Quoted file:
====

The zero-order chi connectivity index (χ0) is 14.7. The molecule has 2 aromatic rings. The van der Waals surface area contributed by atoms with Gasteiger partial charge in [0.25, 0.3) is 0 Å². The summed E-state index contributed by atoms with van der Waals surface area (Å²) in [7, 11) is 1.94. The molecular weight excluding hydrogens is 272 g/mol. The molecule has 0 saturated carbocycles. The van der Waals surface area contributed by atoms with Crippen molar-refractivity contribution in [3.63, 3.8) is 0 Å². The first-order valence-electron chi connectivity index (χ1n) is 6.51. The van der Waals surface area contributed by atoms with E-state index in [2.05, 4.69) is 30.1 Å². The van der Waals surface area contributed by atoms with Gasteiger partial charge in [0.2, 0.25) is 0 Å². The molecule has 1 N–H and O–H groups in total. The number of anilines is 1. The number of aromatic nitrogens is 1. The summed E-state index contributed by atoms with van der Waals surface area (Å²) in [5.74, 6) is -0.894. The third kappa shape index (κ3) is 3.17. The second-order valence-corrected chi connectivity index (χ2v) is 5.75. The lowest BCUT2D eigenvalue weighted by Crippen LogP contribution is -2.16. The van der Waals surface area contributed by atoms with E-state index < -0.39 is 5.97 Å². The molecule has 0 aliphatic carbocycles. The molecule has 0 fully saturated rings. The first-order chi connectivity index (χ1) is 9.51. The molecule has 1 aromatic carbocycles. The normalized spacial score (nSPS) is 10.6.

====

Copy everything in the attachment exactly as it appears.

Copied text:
The zero-order chi connectivity index (χ0) is 14.7. The molecule has 2 aromatic rings. The van der Waals surface area contributed by atoms with Gasteiger partial charge in [0.25, 0.3) is 0 Å². The summed E-state index contributed by atoms with van der Waals surface area (Å²) in [7, 11) is 1.94. The molecular weight excluding hydrogens is 272 g/mol. The molecule has 0 saturated carbocycles. The van der Waals surface area contributed by atoms with Crippen molar-refractivity contribution in [3.63, 3.8) is 0 Å². The first-order valence-electron chi connectivity index (χ1n) is 6.51. The van der Waals surface area contributed by atoms with E-state index in [2.05, 4.69) is 30.1 Å². The van der Waals surface area contributed by atoms with Gasteiger partial charge in [0.2, 0.25) is 0 Å². The molecule has 1 N–H and O–H groups in total. The number of anilines is 1. The number of aromatic nitrogens is 1. The summed E-state index contributed by atoms with van der Waals surface area (Å²) in [5.74, 6) is -0.894. The third kappa shape index (κ3) is 3.17. The second-order valence-corrected chi connectivity index (χ2v) is 5.75. The lowest BCUT2D eigenvalue weighted by Crippen LogP contribution is -2.16. The van der Waals surface area contributed by atoms with E-state index < -0.39 is 5.97 Å². The molecule has 0 aliphatic carbocycles. The molecule has 0 fully saturated rings. The first-order chi connectivity index (χ1) is 9.51. The molecule has 1 aromatic carbocycles. The normalized spacial score (nSPS) is 10.6.